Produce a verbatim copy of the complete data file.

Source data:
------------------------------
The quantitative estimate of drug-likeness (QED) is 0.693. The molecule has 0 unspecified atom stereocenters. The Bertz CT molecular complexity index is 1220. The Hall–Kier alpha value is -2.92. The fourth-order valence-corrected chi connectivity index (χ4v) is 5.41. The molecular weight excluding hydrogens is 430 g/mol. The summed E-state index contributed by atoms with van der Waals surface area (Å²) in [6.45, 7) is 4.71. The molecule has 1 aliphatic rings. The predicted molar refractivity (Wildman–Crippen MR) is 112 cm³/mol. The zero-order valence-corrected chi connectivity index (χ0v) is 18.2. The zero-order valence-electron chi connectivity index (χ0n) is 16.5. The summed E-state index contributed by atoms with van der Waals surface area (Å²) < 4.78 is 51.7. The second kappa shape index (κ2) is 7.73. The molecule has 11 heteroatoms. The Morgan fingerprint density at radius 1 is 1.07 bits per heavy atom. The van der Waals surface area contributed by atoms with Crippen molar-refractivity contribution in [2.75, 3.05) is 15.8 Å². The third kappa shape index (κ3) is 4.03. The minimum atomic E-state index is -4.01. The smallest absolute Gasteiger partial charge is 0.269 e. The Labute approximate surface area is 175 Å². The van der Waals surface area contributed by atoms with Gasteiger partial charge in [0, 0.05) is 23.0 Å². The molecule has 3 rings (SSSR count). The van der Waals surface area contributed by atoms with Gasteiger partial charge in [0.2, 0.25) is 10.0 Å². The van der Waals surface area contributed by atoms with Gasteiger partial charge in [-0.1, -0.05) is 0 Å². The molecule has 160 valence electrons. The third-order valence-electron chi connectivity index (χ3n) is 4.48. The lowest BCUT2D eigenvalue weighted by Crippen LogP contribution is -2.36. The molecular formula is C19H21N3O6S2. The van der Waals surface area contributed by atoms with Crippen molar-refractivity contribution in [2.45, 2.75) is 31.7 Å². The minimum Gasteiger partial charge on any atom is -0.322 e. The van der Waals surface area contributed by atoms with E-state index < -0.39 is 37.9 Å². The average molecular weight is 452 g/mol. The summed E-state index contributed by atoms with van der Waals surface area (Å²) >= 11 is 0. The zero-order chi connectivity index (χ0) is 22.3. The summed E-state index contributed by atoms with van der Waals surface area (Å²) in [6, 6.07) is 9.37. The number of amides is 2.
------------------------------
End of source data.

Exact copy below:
The quantitative estimate of drug-likeness (QED) is 0.693. The molecule has 0 unspecified atom stereocenters. The Bertz CT molecular complexity index is 1220. The Hall–Kier alpha value is -2.92. The fourth-order valence-corrected chi connectivity index (χ4v) is 5.41. The molecular weight excluding hydrogens is 430 g/mol. The summed E-state index contributed by atoms with van der Waals surface area (Å²) in [6.45, 7) is 4.71. The molecule has 1 aliphatic rings. The predicted molar refractivity (Wildman–Crippen MR) is 112 cm³/mol. The zero-order valence-corrected chi connectivity index (χ0v) is 18.2. The zero-order valence-electron chi connectivity index (χ0n) is 16.5. The summed E-state index contributed by atoms with van der Waals surface area (Å²) < 4.78 is 51.7. The second kappa shape index (κ2) is 7.73. The molecule has 11 heteroatoms. The Morgan fingerprint density at radius 1 is 1.07 bits per heavy atom. The van der Waals surface area contributed by atoms with Crippen molar-refractivity contribution in [2.75, 3.05) is 15.8 Å². The third kappa shape index (κ3) is 4.03. The minimum atomic E-state index is -4.01. The smallest absolute Gasteiger partial charge is 0.269 e. The Labute approximate surface area is 175 Å². The van der Waals surface area contributed by atoms with Gasteiger partial charge in [0, 0.05) is 23.0 Å². The molecule has 3 rings (SSSR count). The van der Waals surface area contributed by atoms with Gasteiger partial charge in [0.2, 0.25) is 10.0 Å². The van der Waals surface area contributed by atoms with Gasteiger partial charge in [-0.1, -0.05) is 0 Å². The molecule has 160 valence electrons. The third-order valence-electron chi connectivity index (χ3n) is 4.48. The lowest BCUT2D eigenvalue weighted by Crippen LogP contribution is -2.36. The molecular formula is C19H21N3O6S2. The van der Waals surface area contributed by atoms with Crippen molar-refractivity contribution in [2.45, 2.75) is 31.7 Å². The minimum Gasteiger partial charge on any atom is -0.322 e. The van der Waals surface area contributed by atoms with E-state index < -0.39 is 37.9 Å². The average molecular weight is 452 g/mol. The summed E-state index contributed by atoms with van der Waals surface area (Å²) >= 11 is 0. The zero-order chi connectivity index (χ0) is 22.3. The summed E-state index contributed by atoms with van der Waals surface area (Å²) in [6, 6.07) is 9.37. The number of amides is 2.